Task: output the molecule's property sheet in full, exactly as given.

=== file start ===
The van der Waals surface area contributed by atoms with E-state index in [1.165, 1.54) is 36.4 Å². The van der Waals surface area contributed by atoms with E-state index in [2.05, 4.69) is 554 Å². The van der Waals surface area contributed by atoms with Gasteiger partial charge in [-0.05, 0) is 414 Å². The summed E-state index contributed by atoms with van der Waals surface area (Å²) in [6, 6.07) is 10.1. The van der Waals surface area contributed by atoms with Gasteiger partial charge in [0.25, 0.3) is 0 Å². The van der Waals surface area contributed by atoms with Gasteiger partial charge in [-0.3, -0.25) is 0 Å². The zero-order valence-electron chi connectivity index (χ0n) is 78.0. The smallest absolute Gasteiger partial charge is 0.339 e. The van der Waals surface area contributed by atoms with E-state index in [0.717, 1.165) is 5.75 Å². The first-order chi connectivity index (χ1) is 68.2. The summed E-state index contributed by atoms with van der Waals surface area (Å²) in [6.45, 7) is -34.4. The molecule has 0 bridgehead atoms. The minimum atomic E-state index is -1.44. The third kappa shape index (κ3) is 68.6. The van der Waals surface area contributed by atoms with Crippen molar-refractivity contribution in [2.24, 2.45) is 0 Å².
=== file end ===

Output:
The van der Waals surface area contributed by atoms with E-state index in [1.165, 1.54) is 36.4 Å². The van der Waals surface area contributed by atoms with E-state index in [2.05, 4.69) is 554 Å². The van der Waals surface area contributed by atoms with Gasteiger partial charge in [-0.05, 0) is 414 Å². The summed E-state index contributed by atoms with van der Waals surface area (Å²) in [6, 6.07) is 10.1. The van der Waals surface area contributed by atoms with Gasteiger partial charge in [0.25, 0.3) is 0 Å². The van der Waals surface area contributed by atoms with Gasteiger partial charge in [-0.3, -0.25) is 0 Å². The zero-order valence-electron chi connectivity index (χ0n) is 78.0. The smallest absolute Gasteiger partial charge is 0.339 e. The van der Waals surface area contributed by atoms with E-state index in [0.717, 1.165) is 5.75 Å². The first-order chi connectivity index (χ1) is 68.2. The summed E-state index contributed by atoms with van der Waals surface area (Å²) in [6.45, 7) is -34.4. The molecule has 0 bridgehead atoms. The minimum atomic E-state index is -1.44. The third kappa shape index (κ3) is 68.6. The van der Waals surface area contributed by atoms with Crippen molar-refractivity contribution in [2.24, 2.45) is 0 Å².